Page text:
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Mar 6, 2011

Stress Eating

You Can’t Eat Your Demons

Jobs, relationships, school, bills, children, dentists, mothers-in-law.

Everybody has stress in their lives. Different individuals tend to handle that stress in very different ways. Some handle it productively by kick boxing their way to relief, buckling down to get stuff done, or talking it over with a loved one. Others become self-destructive, reaching for cigarettes, alcohol, or too many cups of coffee.
And some people find they have an overwhelming desire to eat the entire contents of their refrigerators in a single sitting.
Historically, it made some sense to eat when under extreme pressure. When humans lived constantly on the edge of starvation, consuming extra calories when stressed to the breaking point could help people face challenges with adequate energy supplies.
But now that the average person is far more likely to be overweight than underweight, it makes significantly less sense.

Attack the root cause.

The simplest way of eliminating stress eating from your life is to eliminate stress. That of course, is much easier said than done. While it’s impossible to remove all stress from your life unless you’re a multi-billionaire living alone on your own private island with a plethora of servants to attend to your every whim, you can examine where the pressure is coming from and try to resolve it.

Identify your major stressors.

You can’t do anything about your stress eating until you identify the source of your stress. This isn’t always as simple as it sounds. For a variety of reasons from the banal to the profound, we often try to lie to ourselves about what is stressing us out. It’s hard to admit that you might not be as happy in your relationship as you think you are or that you really are terrified of something as simple as going to the dentist.

Do something about it.

Once you’ve pinpointed where the pressure is coming from, ask yourself why it’s making you stressed out. If it’s your job, what exactly is stressing you out? Are you having problems with co-workers that you could address with your boss? Are you having problems with your boss that you could address with Human Resources? Do you feel overwhelmed because you weren’t adequately trained for some of your responsibilities? If this is the case, you could ask a trusted co-worked for some help, or do some research on your own to try to fill in the knowledge gaps.
If it’s a relationship issue, you could try sitting down to talk honestly with your partner, friend, or family member. If it’s a money issue, plan a realistic budget and stick to it. Once you’ve honestly addressed what it stressing you out, you’ll feel much better.

Not every problem has a solution.

There are some stressors that you just may not be able to resolve simply. They may take time or there just may not be a way to make them go away at all. Dentists and mothers-in-law are just a fact of life, but the mere fact that you’ve identified them and tried to address them should alleviate some of your stress. Problems that you’ve acknowledged and examined are less scary than those you continue to ignore.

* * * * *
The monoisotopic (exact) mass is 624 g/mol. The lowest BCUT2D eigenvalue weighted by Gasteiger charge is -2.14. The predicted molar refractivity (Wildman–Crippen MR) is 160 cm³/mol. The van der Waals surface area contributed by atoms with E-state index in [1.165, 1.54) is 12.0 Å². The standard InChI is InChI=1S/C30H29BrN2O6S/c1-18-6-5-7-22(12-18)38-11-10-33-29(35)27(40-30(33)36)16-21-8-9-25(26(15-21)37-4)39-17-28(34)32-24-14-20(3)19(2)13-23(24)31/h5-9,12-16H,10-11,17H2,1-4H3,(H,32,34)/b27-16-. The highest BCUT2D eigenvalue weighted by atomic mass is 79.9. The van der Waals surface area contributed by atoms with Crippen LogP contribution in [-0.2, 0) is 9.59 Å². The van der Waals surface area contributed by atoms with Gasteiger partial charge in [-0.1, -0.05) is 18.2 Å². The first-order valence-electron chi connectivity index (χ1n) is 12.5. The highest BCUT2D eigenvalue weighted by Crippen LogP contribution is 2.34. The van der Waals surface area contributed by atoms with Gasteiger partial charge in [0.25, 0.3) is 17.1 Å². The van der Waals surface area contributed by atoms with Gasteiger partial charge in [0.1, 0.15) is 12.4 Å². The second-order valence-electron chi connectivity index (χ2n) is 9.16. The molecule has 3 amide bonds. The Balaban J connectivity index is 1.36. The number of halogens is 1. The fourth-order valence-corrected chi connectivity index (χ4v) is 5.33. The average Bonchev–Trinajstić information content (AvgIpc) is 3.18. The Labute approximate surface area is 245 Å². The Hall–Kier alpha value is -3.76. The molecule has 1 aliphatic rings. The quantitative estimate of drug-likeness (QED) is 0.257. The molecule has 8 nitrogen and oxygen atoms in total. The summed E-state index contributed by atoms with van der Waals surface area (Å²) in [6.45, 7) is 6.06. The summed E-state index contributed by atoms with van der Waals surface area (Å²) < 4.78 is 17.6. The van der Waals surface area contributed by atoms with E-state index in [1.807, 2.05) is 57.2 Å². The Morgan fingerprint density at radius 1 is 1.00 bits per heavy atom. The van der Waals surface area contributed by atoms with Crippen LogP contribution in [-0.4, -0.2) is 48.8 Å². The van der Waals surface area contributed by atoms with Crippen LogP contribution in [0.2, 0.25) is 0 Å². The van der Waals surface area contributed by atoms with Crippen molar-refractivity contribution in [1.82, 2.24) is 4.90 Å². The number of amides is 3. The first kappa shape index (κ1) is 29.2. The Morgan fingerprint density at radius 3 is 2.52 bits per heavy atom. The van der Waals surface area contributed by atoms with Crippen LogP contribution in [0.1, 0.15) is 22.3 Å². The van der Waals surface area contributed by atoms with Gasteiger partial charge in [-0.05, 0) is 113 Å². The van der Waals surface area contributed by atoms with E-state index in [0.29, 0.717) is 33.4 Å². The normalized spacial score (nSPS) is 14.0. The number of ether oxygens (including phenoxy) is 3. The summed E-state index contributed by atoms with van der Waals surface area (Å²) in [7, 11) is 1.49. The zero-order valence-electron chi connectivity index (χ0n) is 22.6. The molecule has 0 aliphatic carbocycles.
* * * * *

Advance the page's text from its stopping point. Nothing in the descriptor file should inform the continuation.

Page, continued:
Channel your stress in a healthy direction.

If you can’t resolve the stressor, at least you can redirect the stress. Aerobic exercises that release endorphins such as cycling, kickboxing and running will help you alleviate the physical nervous tension that accompanies stress while also calming your mind. If exercise isn’t your thing, many people find activities with repetitive motions, such as knitting, particularly soothing. Others find relief in the communing with nature and reminder of a simpler time that comes with gardening.
All these activities will not only get you out of the kitchen and away from food, but they will also help address the physical and psychological symptoms of stress.

If you have to eat, eat well.

Even if you follow these steps, there may be times when you feel compelled to drown yourself in a vat of ice cream. Don’t look upon it as failure, just recognize it as proof that you’re human. Plan ahead so that you have healthy food on hand to limit the damage. Prepare tupperware containers of your favorite pre-cut fruits and vegetables, and always keep a low calorie dip or dressing on hand for the veggies. Invest in an air popper and some organic popcorn. (But make sure not to drench it in butter.) You can gorge yourself to your heart’s content on carrots and unbuttered popcorn without doing much damage to your waistline or psyche.
It might be helpful to review the steps you can take to help eliminate or reduce your tendency to stress eat.
  • Identify the source of your stress.
  • Try to resolve the source of your stress.
  • Honestly acknowledge your stress even if you can’t resolve it.
  • Focus on healthy outlets for your nervous tension.
  • If you have to eat, limit the damage to your waistline and ego by treating yourself to healthy low-calorie snacks.
Eating may be the way you’ve dealt with stress in the past, but it doesn’t always need to be, and even if you slip, the slip needn’t be catastrophic.

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